The seemingly sudden ease of scheduling clinic appointments comes as Oregon, like the rest of the nation, sees a sharp drop in doses given.
Some lawmakers are pushing for an immediate amendment to a bill before the Legislature that now calls for a limit on the amount paid to outside lawyers hired by state government.
“I think morale is very low,” said recent retiree Roberta O’Dell. “I’ve seen a lot of changes at that hospital, and these are not good.”
Cases of the highly-infectious British variant are increasing but patients sickened by variants that first emerged in California outnumber all others.
As Oregon prepares to open the vaccine floodgates to everyone 16 and older April 19, health officials face a proportion of rural residents who don't want a jab.
The announcement ended suspense over a project first announced six months ago; Oregon is one of four states along or west of the Continental Divide that hasn’t adopted the technology.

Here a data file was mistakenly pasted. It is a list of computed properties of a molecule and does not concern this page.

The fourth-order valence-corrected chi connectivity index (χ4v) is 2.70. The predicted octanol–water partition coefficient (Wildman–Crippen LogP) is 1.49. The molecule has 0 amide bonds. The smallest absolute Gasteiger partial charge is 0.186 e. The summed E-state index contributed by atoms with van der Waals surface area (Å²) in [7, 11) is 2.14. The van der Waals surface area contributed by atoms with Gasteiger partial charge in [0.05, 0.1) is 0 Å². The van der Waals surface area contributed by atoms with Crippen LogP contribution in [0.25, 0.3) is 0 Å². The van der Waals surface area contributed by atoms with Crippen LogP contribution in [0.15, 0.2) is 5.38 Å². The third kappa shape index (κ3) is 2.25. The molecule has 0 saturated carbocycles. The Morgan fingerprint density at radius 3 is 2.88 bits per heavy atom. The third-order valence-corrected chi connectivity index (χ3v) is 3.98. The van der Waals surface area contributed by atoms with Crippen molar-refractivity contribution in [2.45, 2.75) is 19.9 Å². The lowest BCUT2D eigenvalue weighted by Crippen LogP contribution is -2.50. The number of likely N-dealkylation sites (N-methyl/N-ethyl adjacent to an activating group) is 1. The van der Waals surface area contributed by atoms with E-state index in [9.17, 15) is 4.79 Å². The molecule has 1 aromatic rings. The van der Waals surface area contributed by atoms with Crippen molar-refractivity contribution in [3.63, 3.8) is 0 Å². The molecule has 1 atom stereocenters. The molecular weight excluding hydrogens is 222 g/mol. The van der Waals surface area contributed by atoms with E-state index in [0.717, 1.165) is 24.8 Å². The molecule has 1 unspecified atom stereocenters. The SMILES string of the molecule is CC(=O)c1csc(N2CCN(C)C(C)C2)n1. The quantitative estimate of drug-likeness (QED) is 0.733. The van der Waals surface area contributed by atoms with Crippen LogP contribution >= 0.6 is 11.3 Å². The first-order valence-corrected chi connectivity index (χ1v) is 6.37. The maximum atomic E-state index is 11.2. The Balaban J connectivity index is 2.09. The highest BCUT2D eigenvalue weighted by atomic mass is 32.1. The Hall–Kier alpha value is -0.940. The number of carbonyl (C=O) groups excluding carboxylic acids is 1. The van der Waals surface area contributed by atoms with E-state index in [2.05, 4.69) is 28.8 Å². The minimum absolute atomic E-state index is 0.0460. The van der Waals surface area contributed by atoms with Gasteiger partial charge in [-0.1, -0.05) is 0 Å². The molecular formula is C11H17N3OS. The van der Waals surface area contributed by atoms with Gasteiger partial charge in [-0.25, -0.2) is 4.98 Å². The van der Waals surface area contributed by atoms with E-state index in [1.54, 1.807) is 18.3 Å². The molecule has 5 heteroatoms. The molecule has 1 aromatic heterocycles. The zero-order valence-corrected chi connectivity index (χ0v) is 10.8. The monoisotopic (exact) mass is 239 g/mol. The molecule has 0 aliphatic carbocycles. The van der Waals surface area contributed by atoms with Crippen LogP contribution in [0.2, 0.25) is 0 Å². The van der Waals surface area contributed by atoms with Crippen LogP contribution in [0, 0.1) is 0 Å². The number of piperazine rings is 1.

The Oregon Health Authority on Wednesday reported 481 new coronavirus cases and seven deaths, as state officials released a tally of vaccine doses that have been discarded since inoculations began in December.
Under Senate Bill 719, “when questions are asked, unless there’s a reason not to, then information will be released,” says Sen. Michael Dembrow, D-Portland.
Appointments through Oregon Health & Science University for Portland International Airport's drive-through clinic were all taken within 30 minutes.